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Movie #246- The Testament of Dr. Mabuse

Year: 1933
Genre: Thriller
Country: Germany
Directed by: Fritz Lang
Screenplay by: Fritz Lang & Thea von Harbou. Based on characters created by Norbert Jaques
Cast: Rudolf Klein-Rogge, Otto Wernicke, Oscar Beregi Sr., Gustav Diessl
Run Time: 2 Hours
Availability: Streaming on Hulu Plus, Out on DVD

Fritz Lang is a name we will become quite familiar with during our cinematic journey, and our first look into the oeuvre of this legendary filmmaker is 1933’s “The Testament of Dr. Mabuse.” This tense, pulpy crime thriller earns its place as a classic and proves that a well-told story can transcend time and place. It does not need to be put into any kind of context to be enjoyed. 

The title character, played by Rudolf Klein-Rogge, is a criminal mastermind, who was thrown into an insane asylum following a mental breakdown. The testament mentioned in the title is more of a manifesto. A crime spree has taken over a small German town, and the details of the crimes are very similar to those found in a series of notes written by Dr. Mabuse. Throughout the film the notes become more detailed and speak of a plan to cause anarchy and mass hysteria. Committing these crimes are a series of gangs, who receive their orders from a mysterious man behind a curtain. Is Mabuse somehow leading these men?  It’s up to Police Inspector Karl Lohmann (Otto Wernicke), to solve the crimes and figure out the mystery. Meanwhile, Thomas Lent (Gustav Diessl), a member of one of these gangs, wants to escape a life of crime and live a life with his new girlfriend Lilli (Wera Liessem).

According to the DVD & Video Guide, Lang intended “Mabuse” to be a diatribe against Hitler. While one can view the film that way, I found it to be best enjoyed at face value, as a fun, entertaining and well-crafted crime thriller. Stylistically and structurally, it is very similar to that of an old film serial. At certain points you can hear where the narrator would come in and declare “tune in next week for the exciting adventures of….” However there is more to “Mabuse” than just police procedures, car chases and shootouts. There is romance, humor, and a little bit of paranormal activity thrown into the mix. Mabuse has a lot going on but it never feels overwhelming. Lang keeps the film at a steady pace and the tone consistent depending on the intended emotion of the sequence. When it needs to be romantic, it is romantic. When it needs to be suspenseful, it is suspenseful.

Lang’s reputation as one of the great filmmakers of all time is well-deserved and he proves it in “Mabuse.” Here is a breakdown of one particular sequence that shows his ability behind the camera: a character walks out of a building; the camera, perched from a far-way, rooftop-like distance, quickly zooms in on our character; cut to another quick scene and then back to our character who is running down the street while the camera follows his movements. . While that shot may not sound impressive, think about the technology Lang was using at the time. That is what I found so impressive about this film, is that it didn’t seem dated from either a storytelling or stylistic perspectve. In his 2007 review of “Mabuse” Ken Hanke, film critic for the Mountain Xpress, described the film as “…the most modern looking film of 1933.” Needless to say I agree with this statement.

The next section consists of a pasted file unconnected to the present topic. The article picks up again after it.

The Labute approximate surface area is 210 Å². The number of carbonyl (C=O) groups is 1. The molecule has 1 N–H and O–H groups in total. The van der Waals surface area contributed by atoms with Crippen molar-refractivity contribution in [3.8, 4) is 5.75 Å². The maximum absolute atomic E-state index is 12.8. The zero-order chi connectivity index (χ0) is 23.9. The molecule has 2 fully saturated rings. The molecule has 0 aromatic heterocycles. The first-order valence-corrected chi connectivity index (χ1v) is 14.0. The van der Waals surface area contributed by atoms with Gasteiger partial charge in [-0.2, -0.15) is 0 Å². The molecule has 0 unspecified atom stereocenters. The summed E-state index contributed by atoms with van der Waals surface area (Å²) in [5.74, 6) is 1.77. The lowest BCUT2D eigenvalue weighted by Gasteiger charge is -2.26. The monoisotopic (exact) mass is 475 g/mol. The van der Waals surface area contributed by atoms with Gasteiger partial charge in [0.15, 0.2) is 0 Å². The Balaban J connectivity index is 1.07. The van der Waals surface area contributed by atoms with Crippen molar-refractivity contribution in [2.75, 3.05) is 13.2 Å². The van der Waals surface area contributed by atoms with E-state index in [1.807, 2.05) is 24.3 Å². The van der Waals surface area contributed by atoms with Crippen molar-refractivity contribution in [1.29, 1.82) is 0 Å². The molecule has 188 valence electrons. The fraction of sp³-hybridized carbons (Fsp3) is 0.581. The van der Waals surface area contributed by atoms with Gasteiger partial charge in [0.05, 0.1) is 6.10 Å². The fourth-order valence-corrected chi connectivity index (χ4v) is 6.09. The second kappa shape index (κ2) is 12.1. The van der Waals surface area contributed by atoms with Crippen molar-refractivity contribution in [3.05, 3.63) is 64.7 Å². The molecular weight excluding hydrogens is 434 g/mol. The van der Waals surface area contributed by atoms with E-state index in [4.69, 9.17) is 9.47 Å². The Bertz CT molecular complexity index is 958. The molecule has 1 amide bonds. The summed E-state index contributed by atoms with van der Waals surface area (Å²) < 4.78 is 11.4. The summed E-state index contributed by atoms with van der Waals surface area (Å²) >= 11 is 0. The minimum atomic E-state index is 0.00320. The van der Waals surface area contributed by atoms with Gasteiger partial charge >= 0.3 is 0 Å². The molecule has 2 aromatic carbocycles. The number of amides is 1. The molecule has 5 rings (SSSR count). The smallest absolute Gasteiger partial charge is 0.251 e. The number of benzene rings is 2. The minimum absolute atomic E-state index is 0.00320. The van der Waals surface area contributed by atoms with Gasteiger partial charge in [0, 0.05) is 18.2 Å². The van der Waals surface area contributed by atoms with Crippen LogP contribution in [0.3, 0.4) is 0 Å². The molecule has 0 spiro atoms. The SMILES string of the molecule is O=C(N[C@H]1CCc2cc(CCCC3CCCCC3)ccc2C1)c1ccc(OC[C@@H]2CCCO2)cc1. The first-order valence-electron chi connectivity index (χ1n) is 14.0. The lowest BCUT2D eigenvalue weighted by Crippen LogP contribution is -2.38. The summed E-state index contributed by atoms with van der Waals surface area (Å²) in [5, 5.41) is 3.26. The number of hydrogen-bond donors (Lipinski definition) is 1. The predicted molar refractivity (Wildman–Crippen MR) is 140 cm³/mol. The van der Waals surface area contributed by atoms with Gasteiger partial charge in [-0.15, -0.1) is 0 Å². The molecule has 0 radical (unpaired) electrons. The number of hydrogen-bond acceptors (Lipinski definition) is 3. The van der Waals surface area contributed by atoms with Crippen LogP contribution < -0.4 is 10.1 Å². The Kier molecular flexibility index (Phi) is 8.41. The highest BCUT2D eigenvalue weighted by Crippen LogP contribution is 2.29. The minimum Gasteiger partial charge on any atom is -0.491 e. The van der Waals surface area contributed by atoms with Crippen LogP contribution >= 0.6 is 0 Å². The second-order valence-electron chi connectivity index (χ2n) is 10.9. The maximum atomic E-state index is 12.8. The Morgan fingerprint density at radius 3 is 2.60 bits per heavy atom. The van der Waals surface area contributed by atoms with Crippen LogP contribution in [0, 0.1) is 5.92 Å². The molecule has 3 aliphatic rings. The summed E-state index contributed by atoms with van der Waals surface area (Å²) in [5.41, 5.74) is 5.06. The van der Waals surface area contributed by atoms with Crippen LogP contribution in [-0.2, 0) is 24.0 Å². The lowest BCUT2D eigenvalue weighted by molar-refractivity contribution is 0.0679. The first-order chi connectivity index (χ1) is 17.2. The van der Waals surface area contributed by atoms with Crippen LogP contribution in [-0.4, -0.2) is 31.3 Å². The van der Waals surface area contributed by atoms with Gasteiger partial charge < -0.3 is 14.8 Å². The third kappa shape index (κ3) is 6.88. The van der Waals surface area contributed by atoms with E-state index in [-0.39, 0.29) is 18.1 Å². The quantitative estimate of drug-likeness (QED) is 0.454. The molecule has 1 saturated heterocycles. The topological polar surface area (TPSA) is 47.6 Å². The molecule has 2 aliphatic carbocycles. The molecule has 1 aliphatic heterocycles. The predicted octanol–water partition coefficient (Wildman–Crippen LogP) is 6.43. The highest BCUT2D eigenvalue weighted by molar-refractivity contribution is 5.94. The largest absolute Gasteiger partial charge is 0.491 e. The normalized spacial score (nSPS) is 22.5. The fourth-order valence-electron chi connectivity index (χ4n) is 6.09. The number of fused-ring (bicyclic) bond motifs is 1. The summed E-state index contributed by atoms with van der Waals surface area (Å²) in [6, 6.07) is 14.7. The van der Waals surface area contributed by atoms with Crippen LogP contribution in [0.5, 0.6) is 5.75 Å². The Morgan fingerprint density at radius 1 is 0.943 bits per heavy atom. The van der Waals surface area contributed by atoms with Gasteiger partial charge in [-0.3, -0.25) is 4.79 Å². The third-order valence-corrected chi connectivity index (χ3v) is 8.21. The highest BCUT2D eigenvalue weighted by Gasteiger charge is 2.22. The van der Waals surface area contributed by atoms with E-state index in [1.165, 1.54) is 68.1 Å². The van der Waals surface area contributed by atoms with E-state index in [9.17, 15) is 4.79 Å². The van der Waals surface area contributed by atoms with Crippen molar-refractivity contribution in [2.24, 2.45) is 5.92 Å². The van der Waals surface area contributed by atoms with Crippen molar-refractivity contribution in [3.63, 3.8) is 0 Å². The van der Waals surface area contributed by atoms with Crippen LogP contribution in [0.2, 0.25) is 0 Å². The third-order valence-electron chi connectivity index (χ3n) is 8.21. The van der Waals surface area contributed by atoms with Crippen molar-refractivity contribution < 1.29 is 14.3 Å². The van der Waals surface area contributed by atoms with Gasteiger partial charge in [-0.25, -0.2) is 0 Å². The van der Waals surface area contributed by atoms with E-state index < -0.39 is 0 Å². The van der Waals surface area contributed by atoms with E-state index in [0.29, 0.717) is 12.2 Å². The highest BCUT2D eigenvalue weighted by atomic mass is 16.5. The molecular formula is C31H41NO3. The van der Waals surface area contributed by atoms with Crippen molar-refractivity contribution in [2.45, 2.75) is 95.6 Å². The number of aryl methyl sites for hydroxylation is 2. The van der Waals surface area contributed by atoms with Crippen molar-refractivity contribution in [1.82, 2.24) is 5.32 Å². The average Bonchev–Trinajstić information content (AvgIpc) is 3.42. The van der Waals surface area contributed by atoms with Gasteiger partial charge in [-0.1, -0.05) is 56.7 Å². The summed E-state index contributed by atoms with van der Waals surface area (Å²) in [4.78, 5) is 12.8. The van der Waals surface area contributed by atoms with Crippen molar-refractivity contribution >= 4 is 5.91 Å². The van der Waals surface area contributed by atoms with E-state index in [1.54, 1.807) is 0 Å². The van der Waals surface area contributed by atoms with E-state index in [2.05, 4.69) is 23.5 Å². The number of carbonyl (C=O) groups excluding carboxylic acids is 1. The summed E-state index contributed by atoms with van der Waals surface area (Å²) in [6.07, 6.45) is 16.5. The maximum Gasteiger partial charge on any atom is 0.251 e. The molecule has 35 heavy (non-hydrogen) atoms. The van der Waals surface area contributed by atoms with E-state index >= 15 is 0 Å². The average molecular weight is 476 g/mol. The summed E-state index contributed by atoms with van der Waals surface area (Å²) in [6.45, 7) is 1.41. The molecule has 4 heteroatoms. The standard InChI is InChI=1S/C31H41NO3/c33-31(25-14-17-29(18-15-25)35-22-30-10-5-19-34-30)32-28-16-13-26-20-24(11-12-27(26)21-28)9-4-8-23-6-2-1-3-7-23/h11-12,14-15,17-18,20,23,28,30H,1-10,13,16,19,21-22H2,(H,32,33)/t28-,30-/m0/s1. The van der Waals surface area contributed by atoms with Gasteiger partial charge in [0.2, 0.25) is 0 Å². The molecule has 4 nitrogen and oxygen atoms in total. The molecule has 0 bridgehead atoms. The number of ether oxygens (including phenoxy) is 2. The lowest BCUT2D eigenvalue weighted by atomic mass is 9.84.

It’s worth noting that the film is actually a sequel to a previous Lang film, 1922’s “Dr. Mabuse the Gambler.” Credit must be given to Lang for making a film where you don’t need to see the first one to enjoy it.  Another interesting note, after Hitler rose to power Joseph Goebbels banned “The Testament of Dr. Mabuse,” stating it “showed that an extremely dedicated group of people are perfectly capable of overthrowing any state with violence.” Oddly enough, Goebbels admired Lang’s craft so much that he offered him the position as head of the German film studio UFA. However, Lang fled to American and worked in Hollywood. A final note, “The Testament of Dr. Mabuse” was also the final collaboration between Lang and his screenwriting partner/wife Theo von Harbou.

For being 81 years old, Lang’s crime thriller has aged like a fine wine. It remains as fun, entertaining a suspenseful a film as I imagine it was to audiences back in the day. This just shows that good cinema can transcend place and time and still manage to entertain an audience.

What are your thoughts on the film. Leave a comment, send an e-mail to or hit up the social media pages. Thanks for reading. Until next week.

-Ryan Laskodi

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About The Author
Ryan Laskodi
Ryan Laskodi
Ryan Laskodi is an award-winning journalist, freelance writer, editor, media critic and social media expert based out of Southern California. He is a graduate of California State University, Fullerton where he majored in communications. Currently he is the editor-in-chief for the Geek Juice News section at Geek Juice Media. He is also the editor and social media director, as well as a content writer, for Hidden Horrors You Must See, a horror media blog started by his friend James Coker. He is grateful to be a part of the Geek Juice family.

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